I must admit that I rarely see double hedges of osage orange, let alone hedges that appear to have been pleached at any time during their life, so I doubt that these recommendations were widely followed, at least around here.
County roads were a big concern. Throughout the country, it was common to require all able-bodied men between certain ages (for example, between 16 and 60) to provide several days free labor each year to build and maintain these roads. The number of days' labor that were required varied from one to fifteen days, depending on the state. A man reporting from Massachusetts highlighted one of the common, major flaws of this system, however, "The system is good where the people are all interestd in good roads, but there are many who are never ready to work or pay; and, if they pretend to work, it is more of a holiday affair than a matter of public benefit." A new system was proposed in this report that consisted of levying a tax in money, rather than in labor, for the purpose of constructing and repairing all roads in a county under the management of a permanently employed, "competent county road engineer".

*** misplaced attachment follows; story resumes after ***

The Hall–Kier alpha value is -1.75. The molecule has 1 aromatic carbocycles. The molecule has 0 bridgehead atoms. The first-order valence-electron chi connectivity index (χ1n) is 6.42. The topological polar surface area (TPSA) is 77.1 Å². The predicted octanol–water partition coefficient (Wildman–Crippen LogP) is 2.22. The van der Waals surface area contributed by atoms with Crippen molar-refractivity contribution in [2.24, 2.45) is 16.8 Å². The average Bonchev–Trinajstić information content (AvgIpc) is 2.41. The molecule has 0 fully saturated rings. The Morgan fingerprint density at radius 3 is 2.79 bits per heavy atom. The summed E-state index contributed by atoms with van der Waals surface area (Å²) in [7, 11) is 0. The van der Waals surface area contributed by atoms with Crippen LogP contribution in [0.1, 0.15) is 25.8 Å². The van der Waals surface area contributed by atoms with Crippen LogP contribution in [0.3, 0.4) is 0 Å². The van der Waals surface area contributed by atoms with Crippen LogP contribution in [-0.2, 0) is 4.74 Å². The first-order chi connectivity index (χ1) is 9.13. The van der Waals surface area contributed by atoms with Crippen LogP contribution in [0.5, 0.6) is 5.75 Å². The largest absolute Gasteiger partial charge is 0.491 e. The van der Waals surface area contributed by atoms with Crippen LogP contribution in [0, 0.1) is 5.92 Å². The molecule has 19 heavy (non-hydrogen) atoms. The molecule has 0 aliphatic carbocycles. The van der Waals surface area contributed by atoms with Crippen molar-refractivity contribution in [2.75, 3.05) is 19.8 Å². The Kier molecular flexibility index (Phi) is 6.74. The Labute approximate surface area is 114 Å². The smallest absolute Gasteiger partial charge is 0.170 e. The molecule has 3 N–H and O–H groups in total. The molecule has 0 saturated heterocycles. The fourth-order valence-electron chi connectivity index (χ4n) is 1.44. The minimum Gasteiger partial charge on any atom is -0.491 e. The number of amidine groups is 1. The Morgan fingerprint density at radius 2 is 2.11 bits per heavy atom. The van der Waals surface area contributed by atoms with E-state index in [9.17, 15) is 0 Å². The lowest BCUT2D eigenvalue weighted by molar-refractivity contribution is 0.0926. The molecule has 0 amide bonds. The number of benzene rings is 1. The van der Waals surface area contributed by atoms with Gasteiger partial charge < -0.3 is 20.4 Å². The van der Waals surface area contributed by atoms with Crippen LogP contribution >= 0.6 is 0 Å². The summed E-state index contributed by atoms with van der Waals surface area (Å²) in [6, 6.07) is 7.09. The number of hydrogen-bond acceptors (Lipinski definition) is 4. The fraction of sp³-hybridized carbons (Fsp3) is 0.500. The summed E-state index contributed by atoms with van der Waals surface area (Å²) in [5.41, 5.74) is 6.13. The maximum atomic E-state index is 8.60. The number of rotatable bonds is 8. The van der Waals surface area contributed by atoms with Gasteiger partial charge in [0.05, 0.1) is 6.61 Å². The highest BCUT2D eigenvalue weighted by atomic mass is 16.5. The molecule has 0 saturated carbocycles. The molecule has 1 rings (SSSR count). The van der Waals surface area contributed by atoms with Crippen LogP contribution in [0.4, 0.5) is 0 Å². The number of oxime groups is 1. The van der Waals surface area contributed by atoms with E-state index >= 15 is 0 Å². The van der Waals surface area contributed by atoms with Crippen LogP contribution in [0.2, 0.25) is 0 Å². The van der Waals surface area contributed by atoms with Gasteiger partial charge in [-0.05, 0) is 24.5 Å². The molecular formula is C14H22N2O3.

Human nature doesn't change, does it? There are always those who want others to carry their load for them while they goof off or otherwise refuse to participate in projects for the good of the community overall.
Of course, 1868 was well before the days of chemical agriculture. I noticed several reports that showed how farmers, then, dealt with soil fertility and pest problems. Not all of their methods were benign.
One report noted how much better wheat did if it was planted after red clover, better even than after the application of manure or other forms of fertilizer. Clover grown for seed, rather than cut for hay or grazed by sheep, produced the absolute best crops of wheat the following year.